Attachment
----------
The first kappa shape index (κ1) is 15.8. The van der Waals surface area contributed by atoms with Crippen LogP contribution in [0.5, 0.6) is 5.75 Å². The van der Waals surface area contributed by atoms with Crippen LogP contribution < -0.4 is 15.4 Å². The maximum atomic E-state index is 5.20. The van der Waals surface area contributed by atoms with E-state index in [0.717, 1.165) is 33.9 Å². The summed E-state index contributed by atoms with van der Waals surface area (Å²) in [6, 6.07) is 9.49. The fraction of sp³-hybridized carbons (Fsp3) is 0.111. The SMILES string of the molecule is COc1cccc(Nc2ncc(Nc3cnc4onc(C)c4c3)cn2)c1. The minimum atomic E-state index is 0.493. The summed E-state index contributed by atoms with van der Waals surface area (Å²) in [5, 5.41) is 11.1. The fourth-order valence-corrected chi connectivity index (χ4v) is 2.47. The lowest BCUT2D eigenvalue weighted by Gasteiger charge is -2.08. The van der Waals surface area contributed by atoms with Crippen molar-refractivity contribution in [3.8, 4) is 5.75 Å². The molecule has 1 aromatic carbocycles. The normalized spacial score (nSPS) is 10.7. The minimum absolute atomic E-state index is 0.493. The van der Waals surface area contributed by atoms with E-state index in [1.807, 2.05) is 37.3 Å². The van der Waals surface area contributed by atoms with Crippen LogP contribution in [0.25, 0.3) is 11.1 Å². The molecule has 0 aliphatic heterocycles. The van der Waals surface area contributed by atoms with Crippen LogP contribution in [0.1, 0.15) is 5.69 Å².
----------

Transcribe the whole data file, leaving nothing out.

The first kappa shape index (κ1) is 15.8. The van der Waals surface area contributed by atoms with Crippen LogP contribution in [0.5, 0.6) is 5.75 Å². The van der Waals surface area contributed by atoms with Crippen LogP contribution < -0.4 is 15.4 Å². The maximum atomic E-state index is 5.20. The van der Waals surface area contributed by atoms with E-state index in [0.717, 1.165) is 33.9 Å². The summed E-state index contributed by atoms with van der Waals surface area (Å²) in [6, 6.07) is 9.49. The fraction of sp³-hybridized carbons (Fsp3) is 0.111. The SMILES string of the molecule is COc1cccc(Nc2ncc(Nc3cnc4onc(C)c4c3)cn2)c1. The minimum atomic E-state index is 0.493. The summed E-state index contributed by atoms with van der Waals surface area (Å²) in [5, 5.41) is 11.1. The fourth-order valence-corrected chi connectivity index (χ4v) is 2.47. The lowest BCUT2D eigenvalue weighted by Gasteiger charge is -2.08. The van der Waals surface area contributed by atoms with Crippen molar-refractivity contribution in [3.8, 4) is 5.75 Å². The molecule has 1 aromatic carbocycles. The normalized spacial score (nSPS) is 10.7. The minimum absolute atomic E-state index is 0.493. The van der Waals surface area contributed by atoms with E-state index in [1.807, 2.05) is 37.3 Å². The van der Waals surface area contributed by atoms with Crippen LogP contribution in [0.25, 0.3) is 11.1 Å². The molecule has 0 aliphatic heterocycles. The van der Waals surface area contributed by atoms with Crippen LogP contribution in [0.1, 0.15) is 5.69 Å².